|Appears in Collections:||Aquaculture Journal Articles|
|Peer Review Status:||Refereed|
|Title:||Evaluation of flow through culture technique for commercial production of sea urchin (Paracentrotus lividus) larvae|
Kelly, Maeve S
Hughes, Adam D
|Citation:||Carboni S, Kelly MS, Hughes AD, Vignier J, Atack T & Migaud H (2014) Evaluation of flow through culture technique for commercial production of sea urchin (Paracentrotus lividus) larvae, Aquaculture Research, 45 (4), pp. 768-772.|
|Abstract:||First paragraph: Sea urchin gonad is a valuable food product. The world urchin harvest increased from 48 000 tonnes in 1982 to a peak of 120 000 tonnes in 1995 mainly due to the expansion of the Chilean, Canadian and US (Californian and Maine) fisheries (Andrew, Agatsuma, Ballesteros, Bazhin, Creaser, Barnes, Botsford, Bradbury, Campbell, Dixon, Einarsson, Gerring, Hebert, Hunter, Hur, Johnson, Juinio-Menez, Kalvass, Miller, Moreno, Palleiro, Rivas, Robinson, Schroetr, Steneck, Vadas, Woodby & Xiaoqi 2002). However, this was followed by a sharp decline during the late 90′s and first decade of the new millennium (Pearce 2010) mainly due to overfishing. Japan is considered as the main sea urchin consumer in 1995 importing over 6000 metric tonnes of sea urchin gonads with a value of 251 million dollars. By 2007, Japanese imports had increased by 300% (Pearce 2010). The retail price of unprocessed fresh sea urchin in Europe varies greatly depending on the season, country, species and retailer type and can vary between 0.30 and 3 € per individual, whereas the price of processed gonads can reach 150 € kg-1.|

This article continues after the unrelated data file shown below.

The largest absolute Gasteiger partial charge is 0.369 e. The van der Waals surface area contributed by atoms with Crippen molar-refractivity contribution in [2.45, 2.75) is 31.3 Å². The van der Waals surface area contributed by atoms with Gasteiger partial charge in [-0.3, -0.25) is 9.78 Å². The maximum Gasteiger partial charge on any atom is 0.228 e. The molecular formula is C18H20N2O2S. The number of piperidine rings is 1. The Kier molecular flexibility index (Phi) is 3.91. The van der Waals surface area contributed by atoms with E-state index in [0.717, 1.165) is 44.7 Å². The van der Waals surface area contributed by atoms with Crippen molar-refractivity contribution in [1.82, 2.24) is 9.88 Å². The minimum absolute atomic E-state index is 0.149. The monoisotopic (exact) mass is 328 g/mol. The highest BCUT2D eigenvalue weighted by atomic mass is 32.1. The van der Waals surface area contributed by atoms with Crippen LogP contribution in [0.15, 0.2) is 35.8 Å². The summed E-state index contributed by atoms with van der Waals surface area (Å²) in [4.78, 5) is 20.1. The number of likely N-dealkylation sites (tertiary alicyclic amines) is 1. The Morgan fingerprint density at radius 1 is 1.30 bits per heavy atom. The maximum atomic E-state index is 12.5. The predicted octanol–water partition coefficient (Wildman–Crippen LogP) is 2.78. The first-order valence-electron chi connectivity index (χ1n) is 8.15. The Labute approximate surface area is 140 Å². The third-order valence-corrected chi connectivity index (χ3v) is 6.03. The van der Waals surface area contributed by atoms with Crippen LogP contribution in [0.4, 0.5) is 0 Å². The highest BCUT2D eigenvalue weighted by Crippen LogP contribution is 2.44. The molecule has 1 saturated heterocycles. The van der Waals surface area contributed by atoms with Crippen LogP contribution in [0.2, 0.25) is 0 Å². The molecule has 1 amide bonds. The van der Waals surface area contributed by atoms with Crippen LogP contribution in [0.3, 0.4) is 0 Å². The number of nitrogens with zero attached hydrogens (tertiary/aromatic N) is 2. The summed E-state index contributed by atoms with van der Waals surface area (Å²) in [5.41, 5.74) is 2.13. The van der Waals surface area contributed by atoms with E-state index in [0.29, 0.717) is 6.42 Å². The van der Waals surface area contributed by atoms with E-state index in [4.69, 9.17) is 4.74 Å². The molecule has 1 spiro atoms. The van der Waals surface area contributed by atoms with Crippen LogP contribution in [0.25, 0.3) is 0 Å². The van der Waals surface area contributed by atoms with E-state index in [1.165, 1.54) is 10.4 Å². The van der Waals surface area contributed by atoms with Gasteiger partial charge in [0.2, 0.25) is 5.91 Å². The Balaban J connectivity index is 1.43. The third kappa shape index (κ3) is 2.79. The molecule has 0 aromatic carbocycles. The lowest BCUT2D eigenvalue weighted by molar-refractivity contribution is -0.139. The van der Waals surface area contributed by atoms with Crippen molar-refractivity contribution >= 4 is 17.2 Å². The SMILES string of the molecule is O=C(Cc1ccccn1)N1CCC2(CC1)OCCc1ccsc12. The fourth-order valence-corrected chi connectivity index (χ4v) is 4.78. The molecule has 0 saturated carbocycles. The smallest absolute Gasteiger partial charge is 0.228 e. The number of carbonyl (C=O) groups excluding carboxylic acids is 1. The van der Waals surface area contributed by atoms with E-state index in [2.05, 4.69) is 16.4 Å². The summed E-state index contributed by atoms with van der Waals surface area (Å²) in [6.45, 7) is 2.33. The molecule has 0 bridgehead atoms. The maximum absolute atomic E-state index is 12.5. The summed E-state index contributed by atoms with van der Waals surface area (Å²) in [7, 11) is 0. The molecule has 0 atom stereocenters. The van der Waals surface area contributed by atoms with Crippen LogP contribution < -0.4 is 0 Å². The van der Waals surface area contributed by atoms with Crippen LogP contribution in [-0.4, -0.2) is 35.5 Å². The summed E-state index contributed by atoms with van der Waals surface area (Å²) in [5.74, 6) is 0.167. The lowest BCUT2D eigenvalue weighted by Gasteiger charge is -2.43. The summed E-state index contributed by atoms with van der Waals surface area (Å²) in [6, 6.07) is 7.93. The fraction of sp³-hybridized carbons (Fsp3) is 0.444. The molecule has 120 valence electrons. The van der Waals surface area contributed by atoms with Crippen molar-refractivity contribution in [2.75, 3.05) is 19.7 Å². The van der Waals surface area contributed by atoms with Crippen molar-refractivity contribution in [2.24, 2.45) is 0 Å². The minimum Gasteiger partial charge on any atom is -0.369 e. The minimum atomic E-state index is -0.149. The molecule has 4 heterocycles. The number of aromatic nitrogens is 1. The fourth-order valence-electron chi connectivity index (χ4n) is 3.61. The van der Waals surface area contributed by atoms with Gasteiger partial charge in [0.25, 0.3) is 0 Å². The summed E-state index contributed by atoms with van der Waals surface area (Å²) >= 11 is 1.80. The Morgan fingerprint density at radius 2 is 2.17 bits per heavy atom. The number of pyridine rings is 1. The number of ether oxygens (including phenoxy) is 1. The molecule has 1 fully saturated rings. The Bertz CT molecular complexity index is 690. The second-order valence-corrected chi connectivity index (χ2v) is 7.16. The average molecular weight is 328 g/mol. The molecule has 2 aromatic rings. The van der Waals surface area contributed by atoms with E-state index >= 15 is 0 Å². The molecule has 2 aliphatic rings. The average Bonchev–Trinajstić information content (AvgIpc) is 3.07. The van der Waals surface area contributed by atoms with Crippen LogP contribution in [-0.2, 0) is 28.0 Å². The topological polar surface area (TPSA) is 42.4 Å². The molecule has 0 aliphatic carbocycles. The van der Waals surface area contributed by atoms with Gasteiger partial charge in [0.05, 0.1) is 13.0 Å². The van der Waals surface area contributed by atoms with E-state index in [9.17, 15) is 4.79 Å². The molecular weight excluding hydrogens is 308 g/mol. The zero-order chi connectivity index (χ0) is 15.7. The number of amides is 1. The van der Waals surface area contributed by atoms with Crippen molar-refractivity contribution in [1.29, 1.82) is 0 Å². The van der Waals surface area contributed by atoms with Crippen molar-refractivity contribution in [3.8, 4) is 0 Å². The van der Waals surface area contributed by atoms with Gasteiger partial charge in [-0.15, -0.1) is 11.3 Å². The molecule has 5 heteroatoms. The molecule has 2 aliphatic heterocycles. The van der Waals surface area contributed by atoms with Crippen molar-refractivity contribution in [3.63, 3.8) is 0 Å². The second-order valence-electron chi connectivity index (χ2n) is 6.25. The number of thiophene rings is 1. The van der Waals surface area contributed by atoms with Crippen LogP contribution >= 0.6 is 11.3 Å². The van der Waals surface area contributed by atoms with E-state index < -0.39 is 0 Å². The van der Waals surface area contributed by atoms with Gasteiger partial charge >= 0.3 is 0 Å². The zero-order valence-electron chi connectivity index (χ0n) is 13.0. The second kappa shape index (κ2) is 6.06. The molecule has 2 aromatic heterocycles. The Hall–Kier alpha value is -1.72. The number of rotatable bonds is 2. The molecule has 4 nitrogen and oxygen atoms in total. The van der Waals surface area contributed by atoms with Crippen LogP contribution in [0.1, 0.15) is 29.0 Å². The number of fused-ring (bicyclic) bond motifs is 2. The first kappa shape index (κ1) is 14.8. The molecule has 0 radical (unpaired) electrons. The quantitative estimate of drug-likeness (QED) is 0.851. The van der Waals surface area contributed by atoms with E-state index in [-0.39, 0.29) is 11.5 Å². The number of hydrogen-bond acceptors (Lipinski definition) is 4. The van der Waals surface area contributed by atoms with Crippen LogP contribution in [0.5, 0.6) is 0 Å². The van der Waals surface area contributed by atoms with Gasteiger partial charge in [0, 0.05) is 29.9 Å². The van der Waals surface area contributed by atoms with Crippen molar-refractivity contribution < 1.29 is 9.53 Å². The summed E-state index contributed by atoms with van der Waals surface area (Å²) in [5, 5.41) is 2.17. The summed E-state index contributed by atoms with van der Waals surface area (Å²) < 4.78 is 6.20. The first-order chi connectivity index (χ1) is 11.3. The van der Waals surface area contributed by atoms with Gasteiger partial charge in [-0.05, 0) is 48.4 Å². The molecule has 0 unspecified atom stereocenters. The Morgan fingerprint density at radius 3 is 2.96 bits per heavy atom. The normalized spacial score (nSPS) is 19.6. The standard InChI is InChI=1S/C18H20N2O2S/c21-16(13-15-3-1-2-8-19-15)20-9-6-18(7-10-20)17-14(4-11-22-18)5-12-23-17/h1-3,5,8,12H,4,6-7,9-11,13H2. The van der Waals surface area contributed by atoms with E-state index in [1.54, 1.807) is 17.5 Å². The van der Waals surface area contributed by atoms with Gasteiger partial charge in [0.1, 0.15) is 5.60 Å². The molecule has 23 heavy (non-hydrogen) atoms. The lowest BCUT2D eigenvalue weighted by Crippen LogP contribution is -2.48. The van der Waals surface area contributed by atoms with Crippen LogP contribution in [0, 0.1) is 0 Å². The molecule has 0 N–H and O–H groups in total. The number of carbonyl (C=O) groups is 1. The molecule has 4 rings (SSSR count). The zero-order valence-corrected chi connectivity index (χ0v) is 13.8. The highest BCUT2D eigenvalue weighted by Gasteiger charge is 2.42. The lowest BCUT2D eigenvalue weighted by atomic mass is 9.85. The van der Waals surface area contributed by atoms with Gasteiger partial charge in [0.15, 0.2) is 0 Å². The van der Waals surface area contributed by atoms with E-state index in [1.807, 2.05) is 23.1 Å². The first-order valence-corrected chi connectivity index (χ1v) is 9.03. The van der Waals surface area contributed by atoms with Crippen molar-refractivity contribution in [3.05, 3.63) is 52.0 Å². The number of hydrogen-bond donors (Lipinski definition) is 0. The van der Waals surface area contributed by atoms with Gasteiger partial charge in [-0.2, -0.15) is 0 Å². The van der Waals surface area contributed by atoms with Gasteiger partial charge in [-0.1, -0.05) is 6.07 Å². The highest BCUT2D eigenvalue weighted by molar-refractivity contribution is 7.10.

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Scottish Association for Marine Science
Scottish Marine Institute
Ardtoe Marine Laboratory
Ardtoe Marine Laboratory
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